This article is part of our coverage of the Iranian regime’s June 18 presidential elections
May 3, 2021—In recent weeks, we explained in a series of articles that while we are still a month away from the Iranian regime’s sham presidential election scheduled for June 18, the ruling mullahs still have to deal with nominating serious candidates.
The power struggle between different regime factions has increased, and a leaked audio recording of the regime’s Foreign Minister Mohammad Javad Zarif has only added to its internal crisis. Zarif acknowledged in a seven-hour interview that the Revolutionary Guards (IRGC) dominates the regime’s foreign and domestic policies.
Despite regime supreme leader Ali Khamenei issuing a warning back in March over division among the regime’s factions, the current circumstances have increased the gap between various currents.
“The audiotape has led to polarization in both the establishment and the society. This can lead to social confrontation,” the state-run IRNA news agency wrote on April 29.
“Political polarization will result in social gaps that turn in the radicalism in the society,” according to the Vatan-e Emrouz daily on April 27.
Vatan-e Emrouz also warned about the powder keg situation of the Iranian society. “The Iranian society is in unique circumstances. Public discontent, increasing economic pressure on the society’s middle and lower strata can lead to passivity (non-participation), or even in some cases, radical action (urban riots),” the article adds.
The desired candidate for Khamenei is none other than the current Judiciary Chief Ebrahim Raisi.
In an unprecedented move, more than 220 members of the Majlis (parliament) from fractions affiliated to Khamenei issued an open letter inviting Raisi to announce his candidacy.
On April 28, more than 1,400 so-called “political activists and academics,” who are in reality members of the IRGC paramilitary Basij forces, also called on Raisi to take part in the elections.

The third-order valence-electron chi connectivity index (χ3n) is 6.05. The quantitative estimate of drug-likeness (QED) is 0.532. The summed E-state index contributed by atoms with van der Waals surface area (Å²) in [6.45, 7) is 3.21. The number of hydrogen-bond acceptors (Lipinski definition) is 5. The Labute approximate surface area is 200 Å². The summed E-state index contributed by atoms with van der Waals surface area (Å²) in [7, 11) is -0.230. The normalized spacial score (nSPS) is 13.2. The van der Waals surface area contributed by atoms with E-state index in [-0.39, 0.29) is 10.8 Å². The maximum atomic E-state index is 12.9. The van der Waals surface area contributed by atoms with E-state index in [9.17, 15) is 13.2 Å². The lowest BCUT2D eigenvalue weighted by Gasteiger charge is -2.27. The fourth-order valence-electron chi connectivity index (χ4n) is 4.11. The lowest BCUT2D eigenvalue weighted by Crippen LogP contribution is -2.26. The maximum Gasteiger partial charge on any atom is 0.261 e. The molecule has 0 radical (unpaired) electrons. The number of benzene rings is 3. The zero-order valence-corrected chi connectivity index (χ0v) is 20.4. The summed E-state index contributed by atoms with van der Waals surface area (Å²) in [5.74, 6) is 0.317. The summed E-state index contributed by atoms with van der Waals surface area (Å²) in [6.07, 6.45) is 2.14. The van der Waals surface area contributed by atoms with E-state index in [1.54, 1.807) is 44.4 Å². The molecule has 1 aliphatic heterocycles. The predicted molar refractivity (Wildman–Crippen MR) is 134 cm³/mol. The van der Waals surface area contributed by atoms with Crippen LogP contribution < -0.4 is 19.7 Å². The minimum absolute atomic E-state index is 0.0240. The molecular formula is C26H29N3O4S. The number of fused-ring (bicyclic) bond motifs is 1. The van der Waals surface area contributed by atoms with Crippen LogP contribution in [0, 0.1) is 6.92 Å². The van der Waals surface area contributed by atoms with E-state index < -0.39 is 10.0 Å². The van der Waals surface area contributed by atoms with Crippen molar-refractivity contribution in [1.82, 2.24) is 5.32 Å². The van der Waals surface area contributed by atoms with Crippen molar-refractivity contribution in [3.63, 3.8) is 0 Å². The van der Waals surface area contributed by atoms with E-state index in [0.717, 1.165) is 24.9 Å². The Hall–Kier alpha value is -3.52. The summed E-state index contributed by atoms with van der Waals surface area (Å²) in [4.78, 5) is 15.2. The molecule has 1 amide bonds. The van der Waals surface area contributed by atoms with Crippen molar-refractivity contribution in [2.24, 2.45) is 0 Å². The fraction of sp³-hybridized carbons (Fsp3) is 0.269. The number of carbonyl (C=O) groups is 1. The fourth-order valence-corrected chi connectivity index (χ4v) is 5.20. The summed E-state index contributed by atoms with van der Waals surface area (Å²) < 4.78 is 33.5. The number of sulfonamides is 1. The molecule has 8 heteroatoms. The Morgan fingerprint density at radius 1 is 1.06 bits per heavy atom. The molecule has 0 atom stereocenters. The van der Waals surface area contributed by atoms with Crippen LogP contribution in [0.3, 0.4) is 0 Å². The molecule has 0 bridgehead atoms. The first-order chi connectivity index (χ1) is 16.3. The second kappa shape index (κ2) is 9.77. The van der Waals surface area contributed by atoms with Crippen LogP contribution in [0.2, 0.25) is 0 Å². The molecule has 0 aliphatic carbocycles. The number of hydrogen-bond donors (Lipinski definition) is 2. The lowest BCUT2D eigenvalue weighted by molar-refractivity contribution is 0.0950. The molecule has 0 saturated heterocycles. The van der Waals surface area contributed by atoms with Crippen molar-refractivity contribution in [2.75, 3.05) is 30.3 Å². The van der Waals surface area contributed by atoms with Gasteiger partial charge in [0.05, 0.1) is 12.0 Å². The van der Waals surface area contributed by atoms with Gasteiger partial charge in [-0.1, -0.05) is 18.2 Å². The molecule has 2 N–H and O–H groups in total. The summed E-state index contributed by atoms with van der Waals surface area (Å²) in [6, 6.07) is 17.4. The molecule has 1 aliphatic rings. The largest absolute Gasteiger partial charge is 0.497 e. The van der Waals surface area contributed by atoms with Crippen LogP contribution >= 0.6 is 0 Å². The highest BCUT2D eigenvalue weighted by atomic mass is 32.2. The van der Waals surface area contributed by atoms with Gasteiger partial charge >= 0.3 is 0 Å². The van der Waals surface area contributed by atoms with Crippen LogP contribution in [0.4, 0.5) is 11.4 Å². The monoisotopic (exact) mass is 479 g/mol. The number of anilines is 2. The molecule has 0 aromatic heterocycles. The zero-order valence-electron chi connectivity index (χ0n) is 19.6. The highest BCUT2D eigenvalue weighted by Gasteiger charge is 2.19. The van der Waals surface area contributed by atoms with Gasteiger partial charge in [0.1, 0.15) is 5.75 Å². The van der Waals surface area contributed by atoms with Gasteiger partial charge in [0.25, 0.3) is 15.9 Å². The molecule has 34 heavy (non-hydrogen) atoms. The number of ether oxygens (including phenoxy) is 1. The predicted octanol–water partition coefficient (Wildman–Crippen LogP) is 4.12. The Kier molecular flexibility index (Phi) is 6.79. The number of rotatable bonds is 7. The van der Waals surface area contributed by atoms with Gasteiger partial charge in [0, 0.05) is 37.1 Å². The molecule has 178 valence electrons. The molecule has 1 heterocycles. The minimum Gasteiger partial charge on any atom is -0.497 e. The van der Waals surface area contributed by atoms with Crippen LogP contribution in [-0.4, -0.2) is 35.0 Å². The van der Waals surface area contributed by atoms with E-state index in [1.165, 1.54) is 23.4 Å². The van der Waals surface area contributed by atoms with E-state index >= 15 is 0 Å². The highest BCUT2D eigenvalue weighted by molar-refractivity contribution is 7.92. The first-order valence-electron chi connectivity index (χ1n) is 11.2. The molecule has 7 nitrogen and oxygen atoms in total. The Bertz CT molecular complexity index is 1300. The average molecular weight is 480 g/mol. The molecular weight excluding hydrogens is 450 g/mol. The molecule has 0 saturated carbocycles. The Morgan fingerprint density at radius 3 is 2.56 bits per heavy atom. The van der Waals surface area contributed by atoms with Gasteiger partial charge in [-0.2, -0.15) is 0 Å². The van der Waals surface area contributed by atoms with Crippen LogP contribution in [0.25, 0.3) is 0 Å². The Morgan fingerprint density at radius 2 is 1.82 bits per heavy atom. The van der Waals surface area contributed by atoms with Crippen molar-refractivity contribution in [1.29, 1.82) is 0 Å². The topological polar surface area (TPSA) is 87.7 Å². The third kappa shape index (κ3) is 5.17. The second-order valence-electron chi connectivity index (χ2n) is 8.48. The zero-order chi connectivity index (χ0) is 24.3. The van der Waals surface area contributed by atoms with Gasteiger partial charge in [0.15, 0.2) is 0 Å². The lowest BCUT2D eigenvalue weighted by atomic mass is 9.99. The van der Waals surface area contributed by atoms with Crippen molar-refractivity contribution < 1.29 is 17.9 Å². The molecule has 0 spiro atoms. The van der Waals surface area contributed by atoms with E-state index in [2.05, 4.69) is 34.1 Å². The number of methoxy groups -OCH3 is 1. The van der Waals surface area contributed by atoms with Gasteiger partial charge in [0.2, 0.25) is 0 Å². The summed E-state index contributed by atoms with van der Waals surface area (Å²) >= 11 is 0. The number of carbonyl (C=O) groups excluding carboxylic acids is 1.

Contrary to the regime’s previous elections, where the Guardian Council rejected many officially announced candidates and allowed only those approved by Khamenei to run, this time the regime has disqualified many even before their official candidacy.
The disqualification of Hassan Khomeini, grandson to regime founder Ruhollah Khomeini, who associates himself with the so-called reformist current, is one obvious signs of this policy. Others, such as former Majlis speaker Ali Larijani, have yet to announce their candidacy.
The so-called reformist current has yet to rally behind a certain candidate. They are concerned of measures by the Guardian Council, the body that oversees the qualification of election candidates. All 12 members of the Council are directly or indirectly appointed by Khamenei.
There are many from both of the regime’s factions that have announced their candidacy, such as former IRGC commander Mohsen Rezai, former Defense Minister and senior IRGC official Hossein Dehghan, former head of the IRGC’s Khatam Al-Anbiya garrison Saeed Mohammad, former Oil Minister and senior IRGC official Rostam Ghassemi, and former Interior Minister Mostafa Tajzadeh.
However, according to regime experts and state-run media, none are adequate figures capable of putting down the fire of the regime’s escalating crises.
“What is worrying is that the current candidates have neither charisma nor a bright record or jihadi performance. It is no surprise people are not motivated about the elections,” the state-run daily Resalat wrote on April 24. “Jihadi” is a term used in Iran’s state media as a matter of praise.
The regime is currently grappling with severe domestic and international crises, such as crippling U.S. sanctions, high inflation, skyrocketing prices, widespread social protests, public dissent, and a young society of 85 million with more than 80 percent living under the poverty line and are demanding change.